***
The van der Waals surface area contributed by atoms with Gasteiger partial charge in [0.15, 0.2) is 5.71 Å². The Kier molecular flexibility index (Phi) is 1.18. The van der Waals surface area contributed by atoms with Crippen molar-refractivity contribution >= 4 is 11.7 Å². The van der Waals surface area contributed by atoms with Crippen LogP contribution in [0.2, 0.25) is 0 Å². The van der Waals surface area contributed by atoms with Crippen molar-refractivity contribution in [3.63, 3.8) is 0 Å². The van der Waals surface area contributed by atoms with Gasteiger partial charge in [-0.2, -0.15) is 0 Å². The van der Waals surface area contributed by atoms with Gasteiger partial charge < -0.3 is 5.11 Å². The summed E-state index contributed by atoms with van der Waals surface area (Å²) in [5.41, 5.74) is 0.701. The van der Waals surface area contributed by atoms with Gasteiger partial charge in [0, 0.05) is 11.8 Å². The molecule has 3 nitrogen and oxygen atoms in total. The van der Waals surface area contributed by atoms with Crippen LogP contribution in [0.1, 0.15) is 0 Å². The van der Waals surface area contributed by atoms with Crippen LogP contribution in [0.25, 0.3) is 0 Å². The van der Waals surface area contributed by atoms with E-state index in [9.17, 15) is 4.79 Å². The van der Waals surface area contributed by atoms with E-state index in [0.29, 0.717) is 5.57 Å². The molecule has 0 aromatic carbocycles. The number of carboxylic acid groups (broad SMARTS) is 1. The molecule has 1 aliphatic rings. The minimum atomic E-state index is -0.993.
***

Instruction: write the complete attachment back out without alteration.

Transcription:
The van der Waals surface area contributed by atoms with Gasteiger partial charge in [0.15, 0.2) is 5.71 Å². The Kier molecular flexibility index (Phi) is 1.18. The van der Waals surface area contributed by atoms with Crippen molar-refractivity contribution >= 4 is 11.7 Å². The van der Waals surface area contributed by atoms with Crippen LogP contribution in [0.2, 0.25) is 0 Å². The van der Waals surface area contributed by atoms with Crippen molar-refractivity contribution in [3.63, 3.8) is 0 Å². The van der Waals surface area contributed by atoms with Gasteiger partial charge in [-0.2, -0.15) is 0 Å². The van der Waals surface area contributed by atoms with Gasteiger partial charge < -0.3 is 5.11 Å². The summed E-state index contributed by atoms with van der Waals surface area (Å²) in [5.41, 5.74) is 0.701. The van der Waals surface area contributed by atoms with Gasteiger partial charge in [0, 0.05) is 11.8 Å². The molecule has 3 nitrogen and oxygen atoms in total. The van der Waals surface area contributed by atoms with Crippen LogP contribution in [0.1, 0.15) is 0 Å². The van der Waals surface area contributed by atoms with Crippen LogP contribution in [0.25, 0.3) is 0 Å². The van der Waals surface area contributed by atoms with E-state index in [9.17, 15) is 4.79 Å². The van der Waals surface area contributed by atoms with E-state index in [0.29, 0.717) is 5.57 Å². The molecule has 0 aromatic carbocycles. The number of carboxylic acid groups (broad SMARTS) is 1. The molecule has 1 aliphatic rings. The minimum atomic E-state index is -0.993.